2018-07-25 / Editorials

Where did I put that?

Other Voices
Mitch Clarke

One of my elementary school teachers used to wear her glasses on a chain around her neck.

When she needed to read something to us, she put her glasses on. When she stood in front of the class, she took them off and let them hang there.

I didn’t understand, until I was older, why she needed to have her glasses on a chain. She did it so she didn’t have to spend half the school day searching for them.

I don’t lose my glasses. I wear them all the time. But I’d love to have my pen on a chain around my neck. And a chain for the TV remote, which I’ve found goes missing several times a week.

Just this week, I poured myself a cup of coffee in our breakroom, then I walked to a couple of other offices to talk to co-workers. A few minutes later, I realized I didn’t know where my coffee cup was. I don’t exactly work in the Chrysler Building, but it still took me nearly 15 minutes to find it.

We’re probably all forgetful at times. We misplace our cellphone. We can’t remember our email password. And there was somebody we were supposed to call about something, only we can’t remember who or what.

I suspect it’s partly due because we’re always on the go. We’re trying to do a dozen things at once.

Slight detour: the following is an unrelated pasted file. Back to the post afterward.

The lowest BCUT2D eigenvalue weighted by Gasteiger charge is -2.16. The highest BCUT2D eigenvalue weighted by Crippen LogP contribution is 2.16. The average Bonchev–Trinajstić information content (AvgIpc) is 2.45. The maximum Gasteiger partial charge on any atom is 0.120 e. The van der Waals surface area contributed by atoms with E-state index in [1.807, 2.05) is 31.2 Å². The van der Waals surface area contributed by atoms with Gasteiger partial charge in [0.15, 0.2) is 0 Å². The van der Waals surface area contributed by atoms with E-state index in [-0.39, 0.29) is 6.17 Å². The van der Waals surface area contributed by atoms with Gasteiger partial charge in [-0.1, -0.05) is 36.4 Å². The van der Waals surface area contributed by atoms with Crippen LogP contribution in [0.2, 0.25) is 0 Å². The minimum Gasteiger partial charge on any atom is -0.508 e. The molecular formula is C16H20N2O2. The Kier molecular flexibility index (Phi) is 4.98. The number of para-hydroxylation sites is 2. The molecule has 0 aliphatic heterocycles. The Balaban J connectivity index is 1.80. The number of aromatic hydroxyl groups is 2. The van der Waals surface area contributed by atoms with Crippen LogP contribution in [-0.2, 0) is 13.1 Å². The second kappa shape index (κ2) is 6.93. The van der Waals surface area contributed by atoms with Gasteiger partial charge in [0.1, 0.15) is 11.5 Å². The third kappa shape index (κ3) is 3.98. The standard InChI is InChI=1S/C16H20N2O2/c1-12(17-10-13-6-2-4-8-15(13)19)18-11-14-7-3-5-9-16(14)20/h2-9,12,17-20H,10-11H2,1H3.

Scientists in Glasgow, Scotland, call it “Busy Lifestyle Syndrome,” a result of the crazy, wired, connected world we live in. According to an article I read, they’ve developed a medicine that will help us with this rampant absentmindedness from which we all suffer.

This news brought two questions to my mind. First, a pill is going to make me remember where I left my car keys? And second, shouldn’t researchers spend their time developing medicines that will cure serious diseases such as Alzheimer’s or cancer?

And here’s another question: Is forgetting where I put a piece of paper five minutes ago really a disease that can be treated with drugs? The Scottish scientists obviously think so, but it seems like something out of a science-fiction movie to me.

Still, I’m intrigued by the idea. I’d like to get back the time I spent recently looking for a missing sock. Its mate came out of the dryer, right where I thought I put them both. But one was missing. I wanted to blame Milly, the liver and white springer spaniel who lives at my house. She has a sock fetish.

Turns out the sock was in the closet, next to where the dirty clothes hamper lives. It has never made it to the washing machine, much less the dryer.

I also have an awful time remembering names. I used to carry a reporter’s notebook with me everywhere I went. When someone told me their name, I wrote it down. Today, I don’t carry a notebook, and if you introduce yourself to me, chances are I will have forgotten your name by the time we’re done talking.

I know what some of you are saying. “Mitch,” you’re saying, “you’re no spring chicken anymore. Being forgetful is something that comes with age.”

Well, if my choices are to believe you that I’m getting older or the Scots that I have “Busy Lifetime Syndrome,” I’m going to side with the Scots. Pass the pills.

But with my luck, I’d forget to take it.

Mitch Clarke, a native of Blakely, is the editor of AccessWDUN. com in Gainesville. He can be contacted at mitch. clarke @gmail.com. Read previous columns at www.accesswdun.com/ blog/ mitch.

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